SAN JOSE – Back in training camp, second-year Sharks forward Tomas Hertl indicated he wasn’t quite ready to play center at the NHL level, despite the Sharks projecting him there at some point in the near future.
“I think maybe for me still the left wing is a little bit easier because center is a hard position in the NHL,” Hertl said on Sep. 23. “I see how [Joe Thornton] and [Logan Couture] play. I’m learning.”
Fast forward to Tuesday night in Arizona. Hertl started the game skating between Tye McGinn and Tyler Kennedy in what was the probably the Sharks’ most effective line in a 3-2 win over the Coyotes. He broke out of an 11-game goal drought, redirecting a slick pass from Brent Burns in the second period.
Linemate McGinn finished the night with a team-high eight shot attempts, including three that made it through, while Kennedy looked comfortable despite missing the previous 15 games with a shoulder injury.
Is Hertl ready for the middle now?
“I think it was a good game,” Hertl said Wednesday. “I like it, because I’ve played all my life at center. All the time you’re skating in the middle, and almost no stopping, and more on the puck.”
Kennedy, who has experience playing with top centers including some guy named Sidney something in Pittsburgh, liked what he saw from Hertl.
“Obviously going into the game playing NHL center for the first time is a little nerve-wracking, but he really handled that well and handled that professionally,” Kennedy said. “He did a great job.”
Todd McLellan made the move partly out of necessity, as fourth line center Andrew Desjardins left the team to witness the birth of his first child. It’s unclear how the lines will shake out on Thursday when the Sharks host the Maple Leafs, as Desjardins will again be an available option.
If the head coach had an idea, he wasn’t offering any hints, but he did admit that he liked what he saw out of Hertl, who has struggled to find his consistency in his sophomore season.
“I thought the move was a success for the individual, and also for the team,” McLellan said. “I thought Tomas skated and was involved in the play more than he had been in the past, which is encouraging for him and for us. It’s the first night, or one night.”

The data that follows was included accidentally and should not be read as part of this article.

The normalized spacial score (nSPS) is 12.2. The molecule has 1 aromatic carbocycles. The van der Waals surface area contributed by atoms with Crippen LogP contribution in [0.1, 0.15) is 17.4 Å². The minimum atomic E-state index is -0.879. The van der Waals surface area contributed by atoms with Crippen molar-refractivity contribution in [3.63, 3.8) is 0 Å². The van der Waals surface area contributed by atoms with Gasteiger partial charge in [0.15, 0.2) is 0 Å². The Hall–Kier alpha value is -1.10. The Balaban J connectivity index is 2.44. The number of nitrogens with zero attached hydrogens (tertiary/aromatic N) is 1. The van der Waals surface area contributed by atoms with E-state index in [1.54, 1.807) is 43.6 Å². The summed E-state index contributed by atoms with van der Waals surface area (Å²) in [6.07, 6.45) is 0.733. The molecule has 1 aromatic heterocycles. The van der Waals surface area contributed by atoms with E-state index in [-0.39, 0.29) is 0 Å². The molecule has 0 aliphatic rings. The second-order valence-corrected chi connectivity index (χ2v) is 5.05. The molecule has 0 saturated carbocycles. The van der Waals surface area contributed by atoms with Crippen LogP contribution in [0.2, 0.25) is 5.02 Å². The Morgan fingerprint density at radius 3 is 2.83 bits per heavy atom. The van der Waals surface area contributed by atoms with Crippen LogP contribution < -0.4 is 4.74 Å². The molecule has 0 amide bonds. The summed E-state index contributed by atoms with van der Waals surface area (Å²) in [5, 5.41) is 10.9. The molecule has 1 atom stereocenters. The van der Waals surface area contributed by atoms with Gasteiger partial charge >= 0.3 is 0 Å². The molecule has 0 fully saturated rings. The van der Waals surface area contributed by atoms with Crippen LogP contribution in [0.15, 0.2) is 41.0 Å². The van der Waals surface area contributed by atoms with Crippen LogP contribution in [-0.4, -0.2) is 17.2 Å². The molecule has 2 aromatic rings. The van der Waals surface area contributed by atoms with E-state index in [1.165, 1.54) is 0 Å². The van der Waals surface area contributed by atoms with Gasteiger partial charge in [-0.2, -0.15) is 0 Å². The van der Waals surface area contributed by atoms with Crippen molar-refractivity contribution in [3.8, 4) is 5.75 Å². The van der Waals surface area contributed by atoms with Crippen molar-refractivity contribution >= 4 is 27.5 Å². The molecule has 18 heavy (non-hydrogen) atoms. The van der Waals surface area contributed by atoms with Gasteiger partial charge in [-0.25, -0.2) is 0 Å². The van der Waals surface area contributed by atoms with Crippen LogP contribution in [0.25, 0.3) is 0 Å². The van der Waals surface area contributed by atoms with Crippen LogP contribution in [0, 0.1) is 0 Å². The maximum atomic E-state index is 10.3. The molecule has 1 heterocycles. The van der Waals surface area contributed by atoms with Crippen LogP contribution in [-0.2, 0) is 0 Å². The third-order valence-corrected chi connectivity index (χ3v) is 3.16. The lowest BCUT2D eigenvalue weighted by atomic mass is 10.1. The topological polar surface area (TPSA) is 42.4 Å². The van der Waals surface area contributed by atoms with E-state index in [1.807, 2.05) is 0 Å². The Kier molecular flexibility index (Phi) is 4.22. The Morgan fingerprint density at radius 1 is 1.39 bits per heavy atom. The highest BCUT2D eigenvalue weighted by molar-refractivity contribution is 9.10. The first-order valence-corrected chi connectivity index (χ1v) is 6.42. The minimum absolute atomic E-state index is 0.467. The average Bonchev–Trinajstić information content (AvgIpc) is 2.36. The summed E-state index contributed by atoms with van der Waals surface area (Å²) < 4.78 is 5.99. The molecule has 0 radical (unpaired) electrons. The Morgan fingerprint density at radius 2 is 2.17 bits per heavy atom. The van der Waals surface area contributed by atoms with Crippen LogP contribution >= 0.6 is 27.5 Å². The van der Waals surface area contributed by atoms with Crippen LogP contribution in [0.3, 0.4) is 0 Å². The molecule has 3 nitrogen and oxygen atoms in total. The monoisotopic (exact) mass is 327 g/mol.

While Hertl is the sexier name among fans, McGinn’s recent surge is also notable. Along with his strong performance against the Coyotes, McGinn had four shots on goal in Saturday’s loss to the Rangers.
That makes seven shots on goal over the last two games, after he had just four shots on goal in his previous eight games combined.
McGinn has been a frequent healthy scratch after the Sharks surrendered a third round draft pick to Philadelphia over the summer to acquire him. He’s still sitting on just one goal and three assists in 27 games, but looks poised to break out of a season-long scoring slump.
“Tye was aggressive. He always has the look of working really hard, but something has to get done. Over the last few games, something has been accomplished with turnovers, offensive chances, and [he’s been] really good on the back-check.”
McGinn said: “I’ve felt good. I’m just trying to keep it simple, get pucks on net, and I’m working hard I think the past two games.”
Internal competition may have put some logs on the fire. Along with Kennedy’s return and Melker Karlsson coming out of nowhere to lock down a spot, the Sharks roster is becoming a crowded place, particularly among the bottom six forwards.
Guys like McGinn, and to a lesser extent Hertl and Kennedy, will need to contribute if they’re going to get ample playing time.
“I think it’s great when young players like Melker end up coming up and making a mark on the organization to the point where you’re forced to keep them,” McLellan said.
“That’s progress, that’s moving forward. That’s getting things done. The more players we can find like that, it pushes some guys out. That’s the sporting world, not just hockey, but in any sport. It forces guys to stay sharp, it forces guys to work on their game and to perform at a high level.”